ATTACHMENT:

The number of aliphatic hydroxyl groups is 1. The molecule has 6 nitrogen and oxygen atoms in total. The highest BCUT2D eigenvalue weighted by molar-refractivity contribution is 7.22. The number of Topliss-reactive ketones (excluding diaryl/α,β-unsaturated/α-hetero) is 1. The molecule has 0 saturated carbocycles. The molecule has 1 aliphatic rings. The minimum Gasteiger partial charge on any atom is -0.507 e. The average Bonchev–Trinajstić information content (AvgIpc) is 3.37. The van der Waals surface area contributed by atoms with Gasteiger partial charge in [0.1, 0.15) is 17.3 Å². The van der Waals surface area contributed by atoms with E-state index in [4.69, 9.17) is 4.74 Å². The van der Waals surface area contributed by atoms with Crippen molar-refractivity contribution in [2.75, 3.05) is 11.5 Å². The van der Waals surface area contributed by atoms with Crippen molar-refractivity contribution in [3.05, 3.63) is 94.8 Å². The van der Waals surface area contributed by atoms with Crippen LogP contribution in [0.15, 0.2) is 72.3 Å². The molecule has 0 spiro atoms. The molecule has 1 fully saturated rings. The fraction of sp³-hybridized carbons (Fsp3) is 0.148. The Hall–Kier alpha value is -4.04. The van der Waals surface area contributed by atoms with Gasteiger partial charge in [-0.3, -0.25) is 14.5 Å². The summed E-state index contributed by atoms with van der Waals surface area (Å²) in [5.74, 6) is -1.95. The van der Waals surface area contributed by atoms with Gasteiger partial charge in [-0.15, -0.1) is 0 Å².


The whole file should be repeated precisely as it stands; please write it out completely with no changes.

The number of aliphatic hydroxyl groups is 1. The molecule has 6 nitrogen and oxygen atoms in total. The highest BCUT2D eigenvalue weighted by molar-refractivity contribution is 7.22. The number of Topliss-reactive ketones (excluding diaryl/α,β-unsaturated/α-hetero) is 1. The molecule has 0 saturated carbocycles. The molecule has 1 aliphatic rings. The minimum Gasteiger partial charge on any atom is -0.507 e. The average Bonchev–Trinajstić information content (AvgIpc) is 3.37. The van der Waals surface area contributed by atoms with Gasteiger partial charge in [0.1, 0.15) is 17.3 Å². The van der Waals surface area contributed by atoms with E-state index in [4.69, 9.17) is 4.74 Å². The van der Waals surface area contributed by atoms with Crippen molar-refractivity contribution in [2.75, 3.05) is 11.5 Å². The van der Waals surface area contributed by atoms with Crippen molar-refractivity contribution in [3.05, 3.63) is 94.8 Å². The van der Waals surface area contributed by atoms with Crippen LogP contribution in [0.15, 0.2) is 72.3 Å². The molecule has 0 spiro atoms. The molecule has 1 fully saturated rings. The fraction of sp³-hybridized carbons (Fsp3) is 0.148. The Hall–Kier alpha value is -4.04. The van der Waals surface area contributed by atoms with Gasteiger partial charge in [-0.3, -0.25) is 14.5 Å². The summed E-state index contributed by atoms with van der Waals surface area (Å²) in [5.74, 6) is -1.95. The van der Waals surface area contributed by atoms with Gasteiger partial charge in [-0.15, -0.1) is 0 Å².